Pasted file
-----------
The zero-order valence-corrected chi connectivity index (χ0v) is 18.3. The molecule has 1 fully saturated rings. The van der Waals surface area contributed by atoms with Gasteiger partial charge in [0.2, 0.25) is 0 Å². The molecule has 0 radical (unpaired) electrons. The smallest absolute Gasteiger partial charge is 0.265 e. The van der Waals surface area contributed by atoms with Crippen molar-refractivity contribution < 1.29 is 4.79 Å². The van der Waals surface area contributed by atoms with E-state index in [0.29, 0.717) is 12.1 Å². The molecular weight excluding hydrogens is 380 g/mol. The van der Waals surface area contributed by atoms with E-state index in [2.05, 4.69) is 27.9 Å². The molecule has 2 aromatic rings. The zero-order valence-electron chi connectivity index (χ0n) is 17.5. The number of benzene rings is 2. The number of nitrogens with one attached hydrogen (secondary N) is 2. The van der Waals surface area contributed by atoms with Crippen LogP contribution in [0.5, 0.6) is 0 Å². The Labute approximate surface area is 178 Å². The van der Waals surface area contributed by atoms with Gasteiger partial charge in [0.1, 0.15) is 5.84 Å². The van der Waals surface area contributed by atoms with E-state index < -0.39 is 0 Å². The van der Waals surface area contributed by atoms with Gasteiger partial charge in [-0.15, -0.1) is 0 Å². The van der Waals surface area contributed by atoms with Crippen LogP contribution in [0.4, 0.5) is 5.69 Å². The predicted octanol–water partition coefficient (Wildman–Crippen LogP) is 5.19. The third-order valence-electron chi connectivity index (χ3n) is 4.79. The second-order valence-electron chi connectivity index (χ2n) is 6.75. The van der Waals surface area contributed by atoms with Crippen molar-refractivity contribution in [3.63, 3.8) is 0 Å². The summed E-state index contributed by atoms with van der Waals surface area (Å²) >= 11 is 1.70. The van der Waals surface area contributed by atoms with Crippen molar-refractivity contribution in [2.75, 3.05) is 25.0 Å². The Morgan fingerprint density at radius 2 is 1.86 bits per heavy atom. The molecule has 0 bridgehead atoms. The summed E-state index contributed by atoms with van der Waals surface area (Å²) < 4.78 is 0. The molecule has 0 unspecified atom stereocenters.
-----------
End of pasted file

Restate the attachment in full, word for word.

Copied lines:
The zero-order valence-corrected chi connectivity index (χ0v) is 18.3. The molecule has 1 fully saturated rings. The van der Waals surface area contributed by atoms with Gasteiger partial charge in [0.2, 0.25) is 0 Å². The molecule has 0 radical (unpaired) electrons. The smallest absolute Gasteiger partial charge is 0.265 e. The van der Waals surface area contributed by atoms with Crippen molar-refractivity contribution < 1.29 is 4.79 Å². The van der Waals surface area contributed by atoms with E-state index in [0.29, 0.717) is 12.1 Å². The molecular weight excluding hydrogens is 380 g/mol. The van der Waals surface area contributed by atoms with E-state index in [2.05, 4.69) is 27.9 Å². The molecule has 2 aromatic rings. The zero-order valence-electron chi connectivity index (χ0n) is 17.5. The number of benzene rings is 2. The number of nitrogens with one attached hydrogen (secondary N) is 2. The van der Waals surface area contributed by atoms with Crippen LogP contribution in [0.5, 0.6) is 0 Å². The Labute approximate surface area is 178 Å². The van der Waals surface area contributed by atoms with Gasteiger partial charge in [0.1, 0.15) is 5.84 Å². The van der Waals surface area contributed by atoms with E-state index < -0.39 is 0 Å². The van der Waals surface area contributed by atoms with Gasteiger partial charge in [-0.15, -0.1) is 0 Å². The van der Waals surface area contributed by atoms with Crippen LogP contribution in [0.4, 0.5) is 5.69 Å². The predicted octanol–water partition coefficient (Wildman–Crippen LogP) is 5.19. The third-order valence-electron chi connectivity index (χ3n) is 4.79. The second-order valence-electron chi connectivity index (χ2n) is 6.75. The van der Waals surface area contributed by atoms with Crippen molar-refractivity contribution in [3.63, 3.8) is 0 Å². The summed E-state index contributed by atoms with van der Waals surface area (Å²) >= 11 is 1.70. The van der Waals surface area contributed by atoms with Crippen molar-refractivity contribution in [2.75, 3.05) is 25.0 Å². The Morgan fingerprint density at radius 2 is 1.86 bits per heavy atom. The molecule has 0 bridgehead atoms. The summed E-state index contributed by atoms with van der Waals surface area (Å²) < 4.78 is 0. The molecule has 0 unspecified atom stereocenters.